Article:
Letters to the editor

Have your say on matters in Galloway by writing to our editor, Robin Young. Email him at robin.young@carrickgazette.com or write to us at Galloway Gazette, 71 Victoria Street, Newton Stewart, DG8 6NL.

The difference between value and cost appears to be lost to those behind the Government driven proposals to restructure Scottish policing from its current composition of eight forces down to one.

Those prompting such a merger claim it will substantially reduce costs without impacting on operation effectiveness despite the fact that between 86% - 87% of funding is committed on officer and support staff wages.

Only the most naive would believe that the suggested levels of savings can be achieved without significantly impacting on quality of service currently provided.

In addition to the above no accurate estimates as to how much such a merger would cost have been produced. Its worth noting that in 2006 a similar proposal for forces in England and Wales was abandoned when these costs were established. In effect the financial benefits of such a merger are far from proven.

Even if those supportive of the proposals eventually manage to establish accurate costs, what they in their arrogance have failed to take into consideration is the value that local communities place in being able to influence the manner in which they are policed.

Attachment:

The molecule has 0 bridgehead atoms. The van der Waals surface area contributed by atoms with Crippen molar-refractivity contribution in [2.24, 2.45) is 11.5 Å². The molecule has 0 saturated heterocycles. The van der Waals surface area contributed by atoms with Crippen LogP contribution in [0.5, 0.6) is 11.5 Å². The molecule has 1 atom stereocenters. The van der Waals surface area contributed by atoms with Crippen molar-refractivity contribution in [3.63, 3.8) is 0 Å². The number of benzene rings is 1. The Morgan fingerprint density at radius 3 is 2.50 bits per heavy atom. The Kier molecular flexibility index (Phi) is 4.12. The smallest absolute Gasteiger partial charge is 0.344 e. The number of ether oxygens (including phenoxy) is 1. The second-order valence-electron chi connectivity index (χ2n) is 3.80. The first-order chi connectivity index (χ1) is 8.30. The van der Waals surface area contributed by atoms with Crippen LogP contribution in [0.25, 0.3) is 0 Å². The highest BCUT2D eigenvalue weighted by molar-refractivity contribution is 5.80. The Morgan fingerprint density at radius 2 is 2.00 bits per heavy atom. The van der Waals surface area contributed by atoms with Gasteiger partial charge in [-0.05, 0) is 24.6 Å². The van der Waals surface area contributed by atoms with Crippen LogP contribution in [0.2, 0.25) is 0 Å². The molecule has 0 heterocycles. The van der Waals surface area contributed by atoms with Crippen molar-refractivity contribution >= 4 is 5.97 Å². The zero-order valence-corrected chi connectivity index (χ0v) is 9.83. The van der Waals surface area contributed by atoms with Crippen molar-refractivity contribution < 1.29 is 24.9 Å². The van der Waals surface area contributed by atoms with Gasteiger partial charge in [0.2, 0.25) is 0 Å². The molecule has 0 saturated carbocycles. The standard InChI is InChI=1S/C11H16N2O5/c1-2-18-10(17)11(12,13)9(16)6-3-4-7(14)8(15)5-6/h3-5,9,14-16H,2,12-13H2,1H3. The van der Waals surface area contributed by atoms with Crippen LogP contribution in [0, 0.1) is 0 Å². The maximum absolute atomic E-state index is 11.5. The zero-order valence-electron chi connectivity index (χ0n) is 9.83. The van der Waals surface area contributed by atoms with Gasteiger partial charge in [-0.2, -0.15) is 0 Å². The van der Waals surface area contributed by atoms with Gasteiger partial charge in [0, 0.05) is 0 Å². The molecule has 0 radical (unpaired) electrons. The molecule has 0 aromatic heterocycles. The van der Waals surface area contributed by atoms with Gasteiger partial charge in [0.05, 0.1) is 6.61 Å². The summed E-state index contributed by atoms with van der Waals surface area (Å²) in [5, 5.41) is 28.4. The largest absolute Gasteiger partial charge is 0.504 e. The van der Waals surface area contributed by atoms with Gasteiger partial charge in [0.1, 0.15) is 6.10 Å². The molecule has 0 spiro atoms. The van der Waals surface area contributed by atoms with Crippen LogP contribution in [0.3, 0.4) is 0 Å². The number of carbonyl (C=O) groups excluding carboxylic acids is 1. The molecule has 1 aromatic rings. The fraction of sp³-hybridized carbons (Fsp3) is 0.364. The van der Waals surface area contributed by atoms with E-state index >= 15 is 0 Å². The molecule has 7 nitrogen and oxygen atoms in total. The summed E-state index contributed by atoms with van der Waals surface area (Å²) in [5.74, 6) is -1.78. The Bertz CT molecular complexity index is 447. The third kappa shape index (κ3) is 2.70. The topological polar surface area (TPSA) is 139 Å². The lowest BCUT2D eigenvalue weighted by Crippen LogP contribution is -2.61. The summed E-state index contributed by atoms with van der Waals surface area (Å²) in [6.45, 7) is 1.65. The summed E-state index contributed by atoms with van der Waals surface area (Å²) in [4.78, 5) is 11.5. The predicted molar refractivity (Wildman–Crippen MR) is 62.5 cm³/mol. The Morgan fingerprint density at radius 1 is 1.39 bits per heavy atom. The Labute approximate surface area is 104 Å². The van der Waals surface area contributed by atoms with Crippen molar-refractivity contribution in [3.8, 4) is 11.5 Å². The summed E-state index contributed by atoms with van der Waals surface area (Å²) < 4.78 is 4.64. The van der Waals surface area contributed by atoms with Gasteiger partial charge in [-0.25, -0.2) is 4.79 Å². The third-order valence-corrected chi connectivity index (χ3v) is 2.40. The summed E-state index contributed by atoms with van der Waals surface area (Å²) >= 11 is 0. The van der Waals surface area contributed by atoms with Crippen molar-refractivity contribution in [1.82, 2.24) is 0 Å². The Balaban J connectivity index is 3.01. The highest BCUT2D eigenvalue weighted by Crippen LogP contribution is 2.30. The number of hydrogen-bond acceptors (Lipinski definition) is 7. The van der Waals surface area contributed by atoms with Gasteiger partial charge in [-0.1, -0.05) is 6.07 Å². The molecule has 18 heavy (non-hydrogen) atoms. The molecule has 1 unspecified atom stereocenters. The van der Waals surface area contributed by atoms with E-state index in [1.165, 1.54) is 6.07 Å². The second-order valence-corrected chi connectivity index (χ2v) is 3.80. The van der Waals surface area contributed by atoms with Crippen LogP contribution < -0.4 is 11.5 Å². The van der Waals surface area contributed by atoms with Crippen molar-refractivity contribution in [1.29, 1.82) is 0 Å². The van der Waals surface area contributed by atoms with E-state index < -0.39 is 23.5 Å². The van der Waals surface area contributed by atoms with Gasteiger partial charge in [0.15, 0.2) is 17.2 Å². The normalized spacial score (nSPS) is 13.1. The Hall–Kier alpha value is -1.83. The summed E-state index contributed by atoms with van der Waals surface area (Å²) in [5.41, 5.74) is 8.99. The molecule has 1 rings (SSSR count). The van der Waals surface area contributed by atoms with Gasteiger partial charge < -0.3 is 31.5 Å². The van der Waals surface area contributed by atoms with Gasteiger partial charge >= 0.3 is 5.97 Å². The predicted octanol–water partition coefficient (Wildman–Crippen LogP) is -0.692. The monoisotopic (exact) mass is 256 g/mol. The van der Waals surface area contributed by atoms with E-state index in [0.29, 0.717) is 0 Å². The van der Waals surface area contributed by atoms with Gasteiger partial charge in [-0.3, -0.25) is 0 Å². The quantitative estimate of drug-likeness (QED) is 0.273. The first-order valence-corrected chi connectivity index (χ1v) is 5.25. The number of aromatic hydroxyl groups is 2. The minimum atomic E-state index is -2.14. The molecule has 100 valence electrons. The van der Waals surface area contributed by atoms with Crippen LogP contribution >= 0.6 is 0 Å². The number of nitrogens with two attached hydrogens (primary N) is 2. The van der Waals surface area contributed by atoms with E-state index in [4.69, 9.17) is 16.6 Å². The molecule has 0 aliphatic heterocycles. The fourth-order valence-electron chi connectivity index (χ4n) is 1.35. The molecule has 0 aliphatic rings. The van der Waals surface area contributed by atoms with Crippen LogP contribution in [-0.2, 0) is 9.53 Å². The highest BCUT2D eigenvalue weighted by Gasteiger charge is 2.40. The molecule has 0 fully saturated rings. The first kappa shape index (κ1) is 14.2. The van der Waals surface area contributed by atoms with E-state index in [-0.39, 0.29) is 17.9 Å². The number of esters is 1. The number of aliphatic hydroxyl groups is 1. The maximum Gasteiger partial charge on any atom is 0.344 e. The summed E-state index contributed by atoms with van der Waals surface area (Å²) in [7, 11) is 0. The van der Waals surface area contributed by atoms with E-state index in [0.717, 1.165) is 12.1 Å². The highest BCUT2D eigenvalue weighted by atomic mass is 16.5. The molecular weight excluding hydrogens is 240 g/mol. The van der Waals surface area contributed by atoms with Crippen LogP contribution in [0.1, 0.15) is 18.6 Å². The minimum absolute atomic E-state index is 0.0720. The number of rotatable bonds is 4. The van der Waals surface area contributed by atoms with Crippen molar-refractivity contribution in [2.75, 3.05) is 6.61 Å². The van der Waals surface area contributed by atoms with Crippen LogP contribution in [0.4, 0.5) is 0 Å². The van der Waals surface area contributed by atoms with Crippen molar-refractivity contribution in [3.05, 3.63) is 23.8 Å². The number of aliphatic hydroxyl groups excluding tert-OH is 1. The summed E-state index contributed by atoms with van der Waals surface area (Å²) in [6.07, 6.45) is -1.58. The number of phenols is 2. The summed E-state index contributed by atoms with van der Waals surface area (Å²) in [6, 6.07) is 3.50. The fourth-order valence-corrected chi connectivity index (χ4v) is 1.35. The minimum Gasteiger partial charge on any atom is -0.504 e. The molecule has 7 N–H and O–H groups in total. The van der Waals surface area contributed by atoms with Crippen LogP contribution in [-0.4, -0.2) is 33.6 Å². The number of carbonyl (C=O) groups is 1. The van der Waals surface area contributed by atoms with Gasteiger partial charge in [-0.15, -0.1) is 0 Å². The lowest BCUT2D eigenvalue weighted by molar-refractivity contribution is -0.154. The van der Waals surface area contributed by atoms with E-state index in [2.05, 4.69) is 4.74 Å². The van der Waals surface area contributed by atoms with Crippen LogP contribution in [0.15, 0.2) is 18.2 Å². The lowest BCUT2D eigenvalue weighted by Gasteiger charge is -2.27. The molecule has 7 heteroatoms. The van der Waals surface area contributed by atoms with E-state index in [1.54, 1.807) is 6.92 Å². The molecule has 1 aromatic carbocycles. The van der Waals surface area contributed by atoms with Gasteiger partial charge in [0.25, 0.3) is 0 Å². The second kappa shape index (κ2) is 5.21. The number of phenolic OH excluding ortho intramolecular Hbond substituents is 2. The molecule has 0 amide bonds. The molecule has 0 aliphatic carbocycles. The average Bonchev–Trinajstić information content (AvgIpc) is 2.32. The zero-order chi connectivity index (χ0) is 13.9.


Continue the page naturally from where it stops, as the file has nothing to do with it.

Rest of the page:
Despite undoubted assurances to the contrary the priorities of Dumfries and Galloway and similar local rural areas will be inconsequential when ranked against those of Glasgow or Edinburgh and a national force will ultimately adopt policies focused on addressing urban areas needs to the detriment of rural communities.

The Government has now embarked on a three moth consultation process on this issue.

Whilst those who have the opportunity to read the consultation would be forgiven for believing that this is a consultation in name only and that the out come has already been decided, I would urge all those who believe that their communities policing needs are best assessed on a local basis as opposed to being part of a national program, to take the opportunity to register their opposition to these proposals.

Ian Howie Q.P.M.

Abercromby Road

Castle Douglas

In today’s world, procedures rule the workforce but what about a little compassion and respect? What does that cost? Nothing. That’s the question I’d like to put to those who are so-called caring for our tenants - DGHP.

My mother who died suddenly three weeks ago had been a council tenant in the same house for 50 years. Following her death, DGHP were contacted as per procedure and informed that her tenancy would be terminated within the allocated time set by them.

Two days following this information, I was angry and distressed to learn that my mother’s house had been offered to another whilst my mother’s name was still on the tenancy and would be for a further two weeks as her rent was paid up to then.

On contacting the DGHP customer services, I was disgusted at the lack of compassion and understanding from the lady I spoke with.

I was informed that the DGHP had procedures to follow and unfortunately it did not matter if the tenant had died - they still had to follow these so-called procedures. How disrespectful.